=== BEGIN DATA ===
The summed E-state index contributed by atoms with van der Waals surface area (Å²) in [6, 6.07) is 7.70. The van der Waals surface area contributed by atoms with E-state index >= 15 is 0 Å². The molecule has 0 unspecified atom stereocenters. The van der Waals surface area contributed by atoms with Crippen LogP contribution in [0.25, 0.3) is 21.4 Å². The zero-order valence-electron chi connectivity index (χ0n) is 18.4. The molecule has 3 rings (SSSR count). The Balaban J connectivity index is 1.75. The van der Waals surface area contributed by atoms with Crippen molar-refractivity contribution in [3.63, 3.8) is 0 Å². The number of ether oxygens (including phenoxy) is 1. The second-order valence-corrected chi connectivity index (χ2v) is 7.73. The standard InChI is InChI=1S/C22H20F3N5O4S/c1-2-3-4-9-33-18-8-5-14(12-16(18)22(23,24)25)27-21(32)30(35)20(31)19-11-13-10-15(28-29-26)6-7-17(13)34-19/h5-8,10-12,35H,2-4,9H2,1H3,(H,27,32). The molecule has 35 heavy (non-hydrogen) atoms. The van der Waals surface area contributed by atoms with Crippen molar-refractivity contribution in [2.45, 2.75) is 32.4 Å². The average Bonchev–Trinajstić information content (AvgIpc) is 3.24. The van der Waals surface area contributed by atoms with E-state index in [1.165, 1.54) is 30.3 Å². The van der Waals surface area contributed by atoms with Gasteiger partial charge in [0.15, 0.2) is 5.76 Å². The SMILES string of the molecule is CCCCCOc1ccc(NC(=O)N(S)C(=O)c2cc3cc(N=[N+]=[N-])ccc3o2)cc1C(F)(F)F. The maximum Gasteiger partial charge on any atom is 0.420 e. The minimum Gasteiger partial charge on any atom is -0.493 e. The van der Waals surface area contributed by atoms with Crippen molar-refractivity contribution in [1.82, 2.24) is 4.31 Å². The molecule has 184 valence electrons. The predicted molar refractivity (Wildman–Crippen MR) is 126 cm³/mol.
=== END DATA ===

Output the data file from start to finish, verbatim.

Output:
The summed E-state index contributed by atoms with van der Waals surface area (Å²) in [6, 6.07) is 7.70. The van der Waals surface area contributed by atoms with E-state index >= 15 is 0 Å². The molecule has 0 unspecified atom stereocenters. The van der Waals surface area contributed by atoms with Crippen LogP contribution in [0.25, 0.3) is 21.4 Å². The zero-order valence-electron chi connectivity index (χ0n) is 18.4. The molecule has 3 rings (SSSR count). The Balaban J connectivity index is 1.75. The van der Waals surface area contributed by atoms with Crippen molar-refractivity contribution in [3.63, 3.8) is 0 Å². The number of ether oxygens (including phenoxy) is 1. The second-order valence-corrected chi connectivity index (χ2v) is 7.73. The standard InChI is InChI=1S/C22H20F3N5O4S/c1-2-3-4-9-33-18-8-5-14(12-16(18)22(23,24)25)27-21(32)30(35)20(31)19-11-13-10-15(28-29-26)6-7-17(13)34-19/h5-8,10-12,35H,2-4,9H2,1H3,(H,27,32). The molecule has 35 heavy (non-hydrogen) atoms. The van der Waals surface area contributed by atoms with Crippen molar-refractivity contribution in [2.45, 2.75) is 32.4 Å². The average Bonchev–Trinajstić information content (AvgIpc) is 3.24. The van der Waals surface area contributed by atoms with E-state index in [1.165, 1.54) is 30.3 Å². The van der Waals surface area contributed by atoms with Gasteiger partial charge in [0.15, 0.2) is 5.76 Å². The SMILES string of the molecule is CCCCCOc1ccc(NC(=O)N(S)C(=O)c2cc3cc(N=[N+]=[N-])ccc3o2)cc1C(F)(F)F. The maximum Gasteiger partial charge on any atom is 0.420 e. The minimum Gasteiger partial charge on any atom is -0.493 e. The van der Waals surface area contributed by atoms with Crippen molar-refractivity contribution in [1.82, 2.24) is 4.31 Å². The molecule has 184 valence electrons. The predicted molar refractivity (Wildman–Crippen MR) is 126 cm³/mol.